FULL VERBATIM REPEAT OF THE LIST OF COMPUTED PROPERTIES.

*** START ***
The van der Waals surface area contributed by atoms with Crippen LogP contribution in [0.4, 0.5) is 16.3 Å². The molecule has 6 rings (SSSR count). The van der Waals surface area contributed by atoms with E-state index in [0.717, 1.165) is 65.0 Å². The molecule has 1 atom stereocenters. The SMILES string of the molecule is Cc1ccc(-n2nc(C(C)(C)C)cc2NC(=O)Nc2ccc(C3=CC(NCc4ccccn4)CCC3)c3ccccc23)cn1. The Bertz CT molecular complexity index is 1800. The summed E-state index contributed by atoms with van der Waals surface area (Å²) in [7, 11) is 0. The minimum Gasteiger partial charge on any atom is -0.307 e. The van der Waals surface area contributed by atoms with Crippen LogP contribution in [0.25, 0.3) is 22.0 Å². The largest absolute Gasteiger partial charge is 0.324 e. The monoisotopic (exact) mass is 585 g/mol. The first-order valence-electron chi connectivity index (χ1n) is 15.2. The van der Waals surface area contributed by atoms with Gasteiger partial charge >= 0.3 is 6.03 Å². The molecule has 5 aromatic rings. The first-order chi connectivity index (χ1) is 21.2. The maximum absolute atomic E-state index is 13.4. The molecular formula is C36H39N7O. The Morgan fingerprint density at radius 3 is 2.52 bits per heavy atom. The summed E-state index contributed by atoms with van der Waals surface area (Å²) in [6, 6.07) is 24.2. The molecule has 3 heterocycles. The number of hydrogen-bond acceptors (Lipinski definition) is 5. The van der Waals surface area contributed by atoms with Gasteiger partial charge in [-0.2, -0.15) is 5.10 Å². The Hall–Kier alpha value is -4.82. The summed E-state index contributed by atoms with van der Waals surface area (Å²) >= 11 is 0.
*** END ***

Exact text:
The van der Waals surface area contributed by atoms with Crippen LogP contribution in [0.4, 0.5) is 16.3 Å². The molecule has 6 rings (SSSR count). The van der Waals surface area contributed by atoms with E-state index in [0.717, 1.165) is 65.0 Å². The molecule has 1 atom stereocenters. The SMILES string of the molecule is Cc1ccc(-n2nc(C(C)(C)C)cc2NC(=O)Nc2ccc(C3=CC(NCc4ccccn4)CCC3)c3ccccc23)cn1. The Bertz CT molecular complexity index is 1800. The summed E-state index contributed by atoms with van der Waals surface area (Å²) in [7, 11) is 0. The minimum Gasteiger partial charge on any atom is -0.307 e. The van der Waals surface area contributed by atoms with Crippen LogP contribution in [0.25, 0.3) is 22.0 Å². The largest absolute Gasteiger partial charge is 0.324 e. The monoisotopic (exact) mass is 585 g/mol. The first-order valence-electron chi connectivity index (χ1n) is 15.2. The van der Waals surface area contributed by atoms with Gasteiger partial charge >= 0.3 is 6.03 Å². The molecule has 5 aromatic rings. The first-order chi connectivity index (χ1) is 21.2. The maximum absolute atomic E-state index is 13.4. The molecular formula is C36H39N7O. The Morgan fingerprint density at radius 3 is 2.52 bits per heavy atom. The summed E-state index contributed by atoms with van der Waals surface area (Å²) in [6, 6.07) is 24.2. The molecule has 3 heterocycles. The number of hydrogen-bond acceptors (Lipinski definition) is 5. The van der Waals surface area contributed by atoms with Gasteiger partial charge in [-0.2, -0.15) is 5.10 Å². The Hall–Kier alpha value is -4.82. The summed E-state index contributed by atoms with van der Waals surface area (Å²) >= 11 is 0.